Do you remember when I mentioned the ginger kombucha I had on tap in Hawaii?
It was SO delicious. Not too gingery, not too sweet, and just the perfect amount of fizz! Matt loved it as well, so I really wanted to try and recreate it at home.
Ginger can be tricky to work with in kombucha. Use too much and it almost burns your throat. Use too little and it tastes like watered down ginger ale. After testing several different ginger kombucha recipe ideas, I have finally nailed it! I seriously lined up a blind ginger kombucha taste test for Matt the other night and we picked the same favorite as the winner. This ginger kombucha recipe can be made with either store bought plain kombucha or home brewed kombucha.
To make homemade ginger kombucha, you’ll need:
16 oz plain kombucha (store bought or homemade)
1 tsp grated ginger
1/8 tsp organic cane sugar
16 oz glass bottle with lid
Add 1 tsp freshly grated ginger and 1/8 tsp organic cane sugar to 16oz glass bottle. Pour in kombucha and cap. Let sit at room temperature for seven days. Be sure you are using glass bottles that are designed to hold pressure and consider burping periodically throughout the week. After seven days, transfer to the refrigerator until you are ready to drink. I recommend straining out the ginger before drinking as well.
Now, pour that stuff in a glass and enjoy!
Homemade Ginger Kombucha
- 16 oz plain kombucha
- 1 tsp grated ginger
- 1/8 tsp organic cane sugar
Add 1 tsp grated ginger and 1/8 tsp organic cane sugar to glass bottle designed to hold pressure
Fill with plain kombucha
Cap and store at room temperature for seven days
Burp the bottle periodically by quickly opening and closing the bottle top
After seven days, move to the refrigerator for storage
Can you use an airlock on a second ferment like this, in lieu of thick glass and occasional burping?
Yes, you could. However, you won’t get a fizzy final product as the airlock will prevent any build up from occurring.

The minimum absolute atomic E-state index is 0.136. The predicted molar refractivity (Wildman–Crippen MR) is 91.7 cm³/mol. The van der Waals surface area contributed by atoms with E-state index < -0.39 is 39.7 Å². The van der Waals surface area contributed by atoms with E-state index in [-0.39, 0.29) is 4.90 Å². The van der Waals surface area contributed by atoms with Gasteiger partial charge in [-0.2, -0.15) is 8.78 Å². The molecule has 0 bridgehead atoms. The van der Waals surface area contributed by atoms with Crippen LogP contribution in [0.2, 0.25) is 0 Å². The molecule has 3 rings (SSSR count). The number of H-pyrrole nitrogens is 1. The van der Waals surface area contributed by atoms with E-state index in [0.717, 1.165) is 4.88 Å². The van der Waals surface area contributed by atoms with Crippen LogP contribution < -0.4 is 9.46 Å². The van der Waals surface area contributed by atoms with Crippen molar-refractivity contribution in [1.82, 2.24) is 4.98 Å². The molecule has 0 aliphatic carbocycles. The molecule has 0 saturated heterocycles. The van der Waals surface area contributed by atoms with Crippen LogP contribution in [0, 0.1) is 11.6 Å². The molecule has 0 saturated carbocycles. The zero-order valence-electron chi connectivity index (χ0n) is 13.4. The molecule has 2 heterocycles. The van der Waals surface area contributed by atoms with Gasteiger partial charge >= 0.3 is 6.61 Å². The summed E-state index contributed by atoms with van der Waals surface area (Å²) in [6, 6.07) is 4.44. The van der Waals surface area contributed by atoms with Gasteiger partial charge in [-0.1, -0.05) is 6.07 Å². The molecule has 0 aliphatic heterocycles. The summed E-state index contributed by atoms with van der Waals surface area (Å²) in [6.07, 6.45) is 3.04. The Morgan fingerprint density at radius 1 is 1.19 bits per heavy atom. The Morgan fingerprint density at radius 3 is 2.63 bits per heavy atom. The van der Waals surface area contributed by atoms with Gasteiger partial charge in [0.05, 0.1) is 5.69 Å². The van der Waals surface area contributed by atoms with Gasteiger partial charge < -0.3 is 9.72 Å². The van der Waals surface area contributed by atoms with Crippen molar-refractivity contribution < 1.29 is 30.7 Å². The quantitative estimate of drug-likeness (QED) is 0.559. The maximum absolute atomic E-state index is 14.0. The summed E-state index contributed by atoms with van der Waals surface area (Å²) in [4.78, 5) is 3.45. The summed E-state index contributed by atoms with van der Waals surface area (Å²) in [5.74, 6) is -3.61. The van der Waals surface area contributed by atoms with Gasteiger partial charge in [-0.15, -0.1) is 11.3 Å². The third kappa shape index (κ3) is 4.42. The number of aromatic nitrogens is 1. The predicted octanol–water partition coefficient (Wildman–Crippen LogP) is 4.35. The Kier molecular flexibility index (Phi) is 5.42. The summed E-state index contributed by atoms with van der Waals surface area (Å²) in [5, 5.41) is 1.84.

Can you use a sugar substitute and apoxmitely how much. O and whst is kombucha. And how do you make it?
Hi Pauline –
First, kombucha is fermented tea which uses a SCOBY for the fermentation process and has been around for thousands of years. The SCOBY (Symbiotic Colony Of Bacteria and Yeast) feeds on the sugar during the ferment and the process actually turns the sugar into healthy acids, resulting in a probiotic rich fermented drink. There are trace amounts of alcohol because of the process, but usually less than 0.5%.
As far as making it, there are different ways to do so using different brewing methods. Here is a link to our continuous brewing method which explains the set-up and how-to: http://thewildgut.com/continuous-brew-kombucha-setup/
And regarding the sugar substitutes; there are different options such as molasses, agave, syrup and honey, but we highly recommend using organic cane sugar for brewing. Again, the sugar is used as food or fuel for the SCOBY, so it is important to use a quality sugar. You may be referring specifically to sugar substitutes like splenda or stevia, but these are not fermentable with the SCOBY (yeast specifically), so molding may occur.
I hope this helps and feel free to let us know how your first brew goes!
Hi there, thanks for this! I’ve tried it and other recipes for ginger kombucha because I tasted it once and absolutely LOVED it, but each time I try, the ginger is strong enough, but the flavour isn’t that of that familiar gingerbeer flavour at all. I’m assuming it has something to do with my plain kombucha that I make? I use ceylon tea or green tea sometimes the citrus variations and I leave it for about 7 days, because I read that the scoby can get harmed with “weak starters”. Any ideas as to what I’m doing wrong? My kombucha is a much darker colour compared to yours…
Thanks so much!
Hello! Ginger kombucha will taste different from ginger beer due to the tea base. I would suggest looking for a ginger bug recipe and going that route to achieve more of the ginger beer taste.
What kind of tea do you use for your base & what is a ginger bug recipe?
Hi Kim – We use a 50/50 mix of black and green tea. A ginger bug is what you use as your starter for naturally fermented “ginger soda” We don’t have a recipe on our blog but I am search you can google for one! Happy fermenting!